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It does indeed appear that the clause means you are transferring all rights to any painting you have sold to them. It would mean that without their consent you cannot use these paintings, or images of them, in the future. What you could try and negotiate is that the wording grants you a licence to still use images of these paintings for personal or professional use, without making any direct claims that you are still the copyright owner.
Please let me know if this has answered your query or if you need me to clarify anything else for you in relation to this?
I guess my actual question is, if we compare painting to photography e.g. a photographer is never supposed to give away his copyright (that is the consensus). However, as a painter, you actually give the painting away (a photographer keeps the raw file and only sells a license of a jpg, a derivative of his original artwork), so is it rather normal, for a painter to give away the copyright too? Lets say, I sell a painting, without a contract to somebody, would i still retain the right to sell, lets say reprints of it, automatically?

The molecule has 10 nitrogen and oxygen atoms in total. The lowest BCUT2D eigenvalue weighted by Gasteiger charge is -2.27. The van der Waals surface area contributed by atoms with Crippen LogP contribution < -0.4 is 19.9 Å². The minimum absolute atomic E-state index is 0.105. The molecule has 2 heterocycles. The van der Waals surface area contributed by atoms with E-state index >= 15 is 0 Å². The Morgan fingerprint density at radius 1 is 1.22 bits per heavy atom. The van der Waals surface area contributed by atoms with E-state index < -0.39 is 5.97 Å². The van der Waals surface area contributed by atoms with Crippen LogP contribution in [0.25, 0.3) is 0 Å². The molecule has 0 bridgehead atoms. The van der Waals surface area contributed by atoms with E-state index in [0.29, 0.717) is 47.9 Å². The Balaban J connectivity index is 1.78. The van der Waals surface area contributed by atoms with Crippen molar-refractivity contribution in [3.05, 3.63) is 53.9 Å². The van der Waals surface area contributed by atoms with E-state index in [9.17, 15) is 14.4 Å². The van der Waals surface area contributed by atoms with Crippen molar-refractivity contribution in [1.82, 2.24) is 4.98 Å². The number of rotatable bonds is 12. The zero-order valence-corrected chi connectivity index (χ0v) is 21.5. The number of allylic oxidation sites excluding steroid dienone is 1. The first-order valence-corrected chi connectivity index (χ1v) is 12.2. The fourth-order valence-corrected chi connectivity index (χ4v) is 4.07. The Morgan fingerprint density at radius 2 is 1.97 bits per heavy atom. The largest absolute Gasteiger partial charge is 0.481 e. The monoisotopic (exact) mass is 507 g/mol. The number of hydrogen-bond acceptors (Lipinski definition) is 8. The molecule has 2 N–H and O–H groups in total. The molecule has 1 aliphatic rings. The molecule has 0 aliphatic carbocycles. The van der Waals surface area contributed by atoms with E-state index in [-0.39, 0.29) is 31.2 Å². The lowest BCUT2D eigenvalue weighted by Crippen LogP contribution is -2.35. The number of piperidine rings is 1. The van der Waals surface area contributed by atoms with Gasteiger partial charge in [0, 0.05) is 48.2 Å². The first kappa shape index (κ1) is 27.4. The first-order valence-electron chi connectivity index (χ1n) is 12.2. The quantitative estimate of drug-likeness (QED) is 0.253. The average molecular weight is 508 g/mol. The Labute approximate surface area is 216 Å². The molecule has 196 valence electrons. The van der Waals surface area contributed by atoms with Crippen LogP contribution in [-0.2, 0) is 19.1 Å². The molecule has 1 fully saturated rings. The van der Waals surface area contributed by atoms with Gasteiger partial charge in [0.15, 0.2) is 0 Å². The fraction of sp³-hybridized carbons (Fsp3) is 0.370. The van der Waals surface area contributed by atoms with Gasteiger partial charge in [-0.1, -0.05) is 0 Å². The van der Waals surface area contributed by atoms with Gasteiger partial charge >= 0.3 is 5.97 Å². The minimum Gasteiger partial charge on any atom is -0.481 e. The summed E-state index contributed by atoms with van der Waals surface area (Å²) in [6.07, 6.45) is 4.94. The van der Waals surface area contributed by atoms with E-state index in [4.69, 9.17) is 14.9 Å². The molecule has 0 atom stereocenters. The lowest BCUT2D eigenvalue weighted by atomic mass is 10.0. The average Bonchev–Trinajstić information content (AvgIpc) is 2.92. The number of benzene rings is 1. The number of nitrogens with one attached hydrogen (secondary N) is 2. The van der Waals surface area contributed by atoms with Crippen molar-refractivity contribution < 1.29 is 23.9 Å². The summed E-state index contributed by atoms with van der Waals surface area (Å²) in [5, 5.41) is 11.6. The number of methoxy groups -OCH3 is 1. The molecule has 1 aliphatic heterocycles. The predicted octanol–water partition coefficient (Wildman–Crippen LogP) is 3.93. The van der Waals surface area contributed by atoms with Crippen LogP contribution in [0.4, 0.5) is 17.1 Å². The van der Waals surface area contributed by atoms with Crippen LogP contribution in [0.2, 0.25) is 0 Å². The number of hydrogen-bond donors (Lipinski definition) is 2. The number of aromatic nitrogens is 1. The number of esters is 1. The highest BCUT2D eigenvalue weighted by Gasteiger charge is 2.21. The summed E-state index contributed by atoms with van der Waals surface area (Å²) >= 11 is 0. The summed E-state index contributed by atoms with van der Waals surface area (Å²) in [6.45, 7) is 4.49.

the copyright owner is the original creator of the work in question, unless that copyright has been subsequently transferred. A sale of a painting does not automatically transfer copyright. So if you sell a painting with no mention of copyright, you still remain the copyright owner. They own the physical painting but you retain copyrights over the actual image. I would not normally say that is is usual for a painter to give away his copyright over a painting, they would usually sell the painting but retain copyright, although that is subject to the specific agreement they have with the buyer and in some circumstances copyright may be transferred over
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